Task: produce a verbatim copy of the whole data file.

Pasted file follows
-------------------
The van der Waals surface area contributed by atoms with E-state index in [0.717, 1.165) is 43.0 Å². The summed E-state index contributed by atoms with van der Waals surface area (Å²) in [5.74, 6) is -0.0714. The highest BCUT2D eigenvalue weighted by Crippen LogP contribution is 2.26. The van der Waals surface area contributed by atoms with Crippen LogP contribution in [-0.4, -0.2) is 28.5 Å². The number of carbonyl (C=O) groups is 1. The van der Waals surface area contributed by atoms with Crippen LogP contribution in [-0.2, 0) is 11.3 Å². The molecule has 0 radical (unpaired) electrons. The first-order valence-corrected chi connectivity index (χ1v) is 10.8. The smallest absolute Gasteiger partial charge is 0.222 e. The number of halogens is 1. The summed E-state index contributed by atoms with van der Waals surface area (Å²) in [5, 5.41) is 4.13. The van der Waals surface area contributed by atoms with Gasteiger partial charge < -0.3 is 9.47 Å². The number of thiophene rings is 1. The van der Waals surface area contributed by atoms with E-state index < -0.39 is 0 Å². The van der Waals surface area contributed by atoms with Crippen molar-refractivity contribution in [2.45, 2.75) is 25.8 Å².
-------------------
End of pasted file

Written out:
The van der Waals surface area contributed by atoms with E-state index in [0.717, 1.165) is 43.0 Å². The summed E-state index contributed by atoms with van der Waals surface area (Å²) in [5.74, 6) is -0.0714. The highest BCUT2D eigenvalue weighted by Crippen LogP contribution is 2.26. The van der Waals surface area contributed by atoms with Crippen LogP contribution in [-0.4, -0.2) is 28.5 Å². The number of carbonyl (C=O) groups is 1. The van der Waals surface area contributed by atoms with Crippen LogP contribution in [-0.2, 0) is 11.3 Å². The molecule has 0 radical (unpaired) electrons. The first-order valence-corrected chi connectivity index (χ1v) is 10.8. The smallest absolute Gasteiger partial charge is 0.222 e. The number of halogens is 1. The summed E-state index contributed by atoms with van der Waals surface area (Å²) in [5, 5.41) is 4.13. The van der Waals surface area contributed by atoms with Gasteiger partial charge < -0.3 is 9.47 Å². The number of thiophene rings is 1. The van der Waals surface area contributed by atoms with E-state index < -0.39 is 0 Å². The van der Waals surface area contributed by atoms with Crippen molar-refractivity contribution in [2.45, 2.75) is 25.8 Å².